#### نتیجه گیری انگلیسی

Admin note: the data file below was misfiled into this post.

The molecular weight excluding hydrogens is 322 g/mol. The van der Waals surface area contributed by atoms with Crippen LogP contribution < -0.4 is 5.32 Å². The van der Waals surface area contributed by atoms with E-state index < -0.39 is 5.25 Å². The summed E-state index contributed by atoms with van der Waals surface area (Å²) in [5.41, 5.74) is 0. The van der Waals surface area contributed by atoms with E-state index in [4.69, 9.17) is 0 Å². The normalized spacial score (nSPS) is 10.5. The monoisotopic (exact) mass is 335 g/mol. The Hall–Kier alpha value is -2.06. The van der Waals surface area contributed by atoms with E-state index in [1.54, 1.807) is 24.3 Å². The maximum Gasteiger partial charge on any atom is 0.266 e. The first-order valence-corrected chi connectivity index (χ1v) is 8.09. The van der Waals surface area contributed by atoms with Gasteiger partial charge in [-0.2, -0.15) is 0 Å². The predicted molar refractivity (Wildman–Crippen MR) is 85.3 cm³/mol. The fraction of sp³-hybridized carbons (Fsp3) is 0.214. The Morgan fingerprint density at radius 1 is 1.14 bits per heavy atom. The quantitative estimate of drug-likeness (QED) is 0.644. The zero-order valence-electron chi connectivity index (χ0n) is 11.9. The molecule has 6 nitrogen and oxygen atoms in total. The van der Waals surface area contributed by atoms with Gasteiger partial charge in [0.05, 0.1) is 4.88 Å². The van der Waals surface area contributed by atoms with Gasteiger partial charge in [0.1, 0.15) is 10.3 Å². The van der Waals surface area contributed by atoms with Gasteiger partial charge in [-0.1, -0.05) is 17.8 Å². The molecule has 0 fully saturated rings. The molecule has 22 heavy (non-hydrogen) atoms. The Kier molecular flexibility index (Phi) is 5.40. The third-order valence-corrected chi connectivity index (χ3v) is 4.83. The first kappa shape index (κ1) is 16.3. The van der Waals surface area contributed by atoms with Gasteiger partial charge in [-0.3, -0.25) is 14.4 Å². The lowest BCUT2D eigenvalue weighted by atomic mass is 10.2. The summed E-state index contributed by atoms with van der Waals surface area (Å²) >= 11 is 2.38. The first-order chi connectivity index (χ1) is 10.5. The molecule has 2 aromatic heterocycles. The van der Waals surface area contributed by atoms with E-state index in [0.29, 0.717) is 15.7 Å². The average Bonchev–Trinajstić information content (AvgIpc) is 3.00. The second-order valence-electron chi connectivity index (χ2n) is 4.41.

One of the distinguishing features of traditional inventory systems is that the purchasing side attempts to construct the inventory model, only for its own interest, with specific parameters or decision variables to fit the environment it faces and operates without considering the other parties or stakeholders, and based on which the inventory policy is knitted. However, a number of researchers and practitioners have queried: does this kind of policy really meet the best interest of a firm, in particular in the long run? That is why in recent years the notion of win–win strategy or supply chain management (SCM) is under the spotlight. For instance, without close and incessant coordination with its suppliers, TOYOTA on its own has no capability of achieving the highly-efficient objectives of just-in-time (JIT), zero inventory and lean production. By providing all-the-time and on-line examination of transparent manufacturing processes, scheduling, and production progress, Taiwan Semi-Conductor Manufacturing Company (TSMC), the world’s largest wafer OEM (Original Equipment Manufacturing) and ODM (Original Design Manufacturing) firm, is able to closely interact with its customers and instantaneously correct and improve the quality of the products based on the requirements of the customers. In so doing, the long-term stable relationship with its primary partners, such as DELL, APPLE, HP, IBM, SONY, NOKIA, and so on, could be successfully established. Owing to this sort of vital trend, the cooperative vendor-buyer inventory systems become prevailing and grabbing manager’s and academician’s attention in which it would be no doubt that the defective goods delivered from vendors to buyers has been proved to be one of the major concerns of managers on both sides. Lin [1] derived an integrated inventory-production model for a single product. With the existence of items deterioration and imperfect production process, the model unifies the decisions for raw materials and finished goods. Using computer coding, Rau et al. [2] developed a multi-echelon inventory model for a deteriorating item. The optimal solution of joint total cost was derived from the point-of-view of suppliers, producers, and buyers. Yang and Wee [3] derived an inventory model subject to multi-lot-size production and deteriorating items with constant production and demand rate in which the perspectives of both buyers and producers are considered. They found that the cost could be significantly reduced via integration and lot-splitting effects with JIT implementation. Under the single-vendor and single-buyer environment along with the assumption that there are imperfect items with identical quantities delivered from supplier to buyer, Huang [4] was able to develop a method to find an optimal solution for an integrated production-inventory model that minimizes the total joint annual cost for a just-in-time (JIT) manufacturing system. By taking the perspectives of both the manufacturer and the retailer, Lo et al. [5] built an integrated production and inventory model under the consideration of a varying rate of deterioration, partial backordering, inflation, imperfect production processes and multiple deliveries. The optimal solution was derived by means of the discounted cash flow method and classical optimization technique while a sensitivity analysis was carried out to validate the results of the production-inventory model. Viewing the number of defective goods in a lot as a random variable, Paknejad et al. [6] built a modified economic order quantity (EOQ) model under the assumptions of stochastic demand and constant lead time. Wu and Ouyang [7] applied the minimax distribution-free procedure and developed an algorithm to obtain the optimal ordering strategy in which the order quantity, reorder point, and lead time are decision variables and the number of defective items is a random variable. For depicting the practical operations in the electronics industry, Salameh and Jaber [8] considered a production-inventory situation where items received or produced might not have perfect quality and the imperfect items might be used for another production-inventory situation. The optimal solution was found while achieving a balance among total revenues per unit time, procurement cost per unit time, inventory carrying cost per unit time and item screening cost per unit time. Goyal and Ca´rdenas-Barro´n [9] derived an inventory system with imperfect items so that the economic production quantity (EPQ) could be determined. Their work featured an inventory system formed by a simple procedure with the existence of optimal solution found by a simple approach. By applying an algebraic approach, Wu and Ouyang [10] effectively determined the optimal replenishment policy for a single-vendor single-buyer inventory system in which shortage is allowed. Eroglu and Ozdemir [11] developed an Economic Order Quantity (EOQ) model in which shortages are backordered and each order is screened for the separation of perfect and imperfect items. Wee et al. [12] presented a well-performed generalized inventory model with imperfect quality and total shortage backordering. Through the employment of the renewal theory, Maddah [13] built a simpler inventory system expression than that of Salameh and Jaber [8] with the effects caused by the variability of the fraction of imperfect quality items and the screening rate on the order size. By taking the considerations of production-inventory and imperfect-item environment as described above, Ho [14] developed an algorithm to derive an integrated inventory model with defective goods and stochastic lead time demand. The conditions of partial backorder and unknown probability distribution for demand during the period of lead time were assumed. He claimed that the optimal solution could be effectively found through the iterative approach. However, upon close examination of his approach and problem-solving mechanism, the purpose of this study is to point out two deficiencies of Ho’s work. First, we argue that a sequence of data would not necessarily converge. Second, even the converged point would not guarantee finding an optimal solution. A legitimate way is employed to justify our argument and theoretical rationale. Meanwhile, we also develop a clear-cut approach to assure that the optimal inventory policy will always be found.